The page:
dt * dt; // error: mismatched types. Expected `u32` found struct `Duration` (pointing at second operand)


                1. 1

                  In Rust, Duration is a struct, not a bare int. The multiplication works through operator overloading, which allows u32 but not another Duration. I take the point that this is better than Go.

                  As I said above, it would be better if in Go Duration were type Duration struct { int64 }. Go doesn’t have operator overloading, so you wouldn’t be able to multiply at all, but you’d have to use methods, like d.Mul(3) etc. It would be worth it though because then those could saturate when they overflow instead of wrapping around. It’s a minor language wart.

              2. 2

                Python does it correctly.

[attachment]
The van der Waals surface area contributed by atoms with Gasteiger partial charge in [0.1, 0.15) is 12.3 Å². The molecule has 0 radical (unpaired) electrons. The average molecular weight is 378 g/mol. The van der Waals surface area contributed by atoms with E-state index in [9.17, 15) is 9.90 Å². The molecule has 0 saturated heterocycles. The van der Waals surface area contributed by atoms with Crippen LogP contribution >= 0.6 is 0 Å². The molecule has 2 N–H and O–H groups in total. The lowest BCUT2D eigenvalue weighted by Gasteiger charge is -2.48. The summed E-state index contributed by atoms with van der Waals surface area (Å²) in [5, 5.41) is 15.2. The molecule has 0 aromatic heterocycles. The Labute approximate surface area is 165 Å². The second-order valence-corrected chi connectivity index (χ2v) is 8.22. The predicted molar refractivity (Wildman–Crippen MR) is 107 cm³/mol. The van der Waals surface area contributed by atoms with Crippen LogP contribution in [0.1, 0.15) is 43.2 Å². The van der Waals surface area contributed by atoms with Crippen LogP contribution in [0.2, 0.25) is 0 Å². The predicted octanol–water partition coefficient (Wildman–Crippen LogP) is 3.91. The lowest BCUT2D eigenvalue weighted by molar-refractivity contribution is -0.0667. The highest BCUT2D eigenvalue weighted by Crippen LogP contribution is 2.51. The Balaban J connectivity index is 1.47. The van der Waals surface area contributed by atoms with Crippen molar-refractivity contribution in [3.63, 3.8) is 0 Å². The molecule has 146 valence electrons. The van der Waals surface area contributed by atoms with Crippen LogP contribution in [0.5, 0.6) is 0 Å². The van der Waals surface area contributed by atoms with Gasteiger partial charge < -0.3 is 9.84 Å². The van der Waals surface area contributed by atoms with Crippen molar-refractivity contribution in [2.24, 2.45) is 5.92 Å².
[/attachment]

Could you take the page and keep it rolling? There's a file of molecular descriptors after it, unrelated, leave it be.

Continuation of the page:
from datetime import timedelta
                hour = timedelta(hours=1)


                TypeError: unsupported operand type(s) for *: 'datetime.timedelta' and 'datetime.timedelta'

                Attempt This Online!

                1. 2

                  Yes, but Python itself does not use timedelta, which sucks.

                  >>> time.sleep(datetime.timedelta(0,0,1))
                  TypeError: 'datetime.timedelta' object cannot be interpreted as an integer
      4. 1

        I come from python world but would love to hear more about what’s so special about Go standard library

        1. 4